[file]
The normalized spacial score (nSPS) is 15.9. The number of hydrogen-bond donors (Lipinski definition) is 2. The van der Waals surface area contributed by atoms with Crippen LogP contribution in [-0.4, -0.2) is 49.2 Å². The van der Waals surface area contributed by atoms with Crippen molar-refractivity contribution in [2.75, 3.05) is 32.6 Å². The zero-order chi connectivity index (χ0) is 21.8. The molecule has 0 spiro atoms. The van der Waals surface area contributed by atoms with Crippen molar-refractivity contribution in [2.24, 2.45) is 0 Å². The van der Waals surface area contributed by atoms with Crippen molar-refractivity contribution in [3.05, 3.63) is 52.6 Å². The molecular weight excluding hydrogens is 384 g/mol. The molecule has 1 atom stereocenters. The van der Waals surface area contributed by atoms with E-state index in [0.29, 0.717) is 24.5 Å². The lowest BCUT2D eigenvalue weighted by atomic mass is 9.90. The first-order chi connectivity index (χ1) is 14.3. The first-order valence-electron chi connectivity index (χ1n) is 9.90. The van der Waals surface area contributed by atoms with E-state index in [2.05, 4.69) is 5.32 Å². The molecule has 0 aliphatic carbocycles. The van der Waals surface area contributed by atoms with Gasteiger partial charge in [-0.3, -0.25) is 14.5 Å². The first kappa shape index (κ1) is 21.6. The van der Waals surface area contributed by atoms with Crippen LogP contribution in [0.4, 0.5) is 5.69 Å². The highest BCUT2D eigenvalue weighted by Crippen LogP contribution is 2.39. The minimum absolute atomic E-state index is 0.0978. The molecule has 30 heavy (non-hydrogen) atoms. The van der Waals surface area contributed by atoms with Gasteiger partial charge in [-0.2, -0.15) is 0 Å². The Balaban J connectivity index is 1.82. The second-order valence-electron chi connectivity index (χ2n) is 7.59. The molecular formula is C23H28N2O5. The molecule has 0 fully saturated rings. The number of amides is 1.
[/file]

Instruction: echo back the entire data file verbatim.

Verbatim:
The normalized spacial score (nSPS) is 15.9. The number of hydrogen-bond donors (Lipinski definition) is 2. The van der Waals surface area contributed by atoms with Crippen LogP contribution in [-0.4, -0.2) is 49.2 Å². The van der Waals surface area contributed by atoms with Crippen molar-refractivity contribution in [2.75, 3.05) is 32.6 Å². The zero-order chi connectivity index (χ0) is 21.8. The molecule has 0 spiro atoms. The van der Waals surface area contributed by atoms with Crippen molar-refractivity contribution in [2.24, 2.45) is 0 Å². The van der Waals surface area contributed by atoms with Crippen molar-refractivity contribution in [3.05, 3.63) is 52.6 Å². The molecular weight excluding hydrogens is 384 g/mol. The molecule has 1 atom stereocenters. The van der Waals surface area contributed by atoms with E-state index in [0.29, 0.717) is 24.5 Å². The lowest BCUT2D eigenvalue weighted by atomic mass is 9.90. The first-order chi connectivity index (χ1) is 14.3. The first-order valence-electron chi connectivity index (χ1n) is 9.90. The van der Waals surface area contributed by atoms with E-state index in [2.05, 4.69) is 5.32 Å². The molecule has 0 aliphatic carbocycles. The van der Waals surface area contributed by atoms with Gasteiger partial charge in [-0.3, -0.25) is 14.5 Å². The first kappa shape index (κ1) is 21.6. The van der Waals surface area contributed by atoms with Crippen LogP contribution in [0.4, 0.5) is 5.69 Å². The highest BCUT2D eigenvalue weighted by Crippen LogP contribution is 2.39. The minimum absolute atomic E-state index is 0.0978. The molecule has 30 heavy (non-hydrogen) atoms. The van der Waals surface area contributed by atoms with Gasteiger partial charge in [-0.2, -0.15) is 0 Å². The Balaban J connectivity index is 1.82. The second-order valence-electron chi connectivity index (χ2n) is 7.59. The molecular formula is C23H28N2O5. The molecule has 0 fully saturated rings. The number of amides is 1.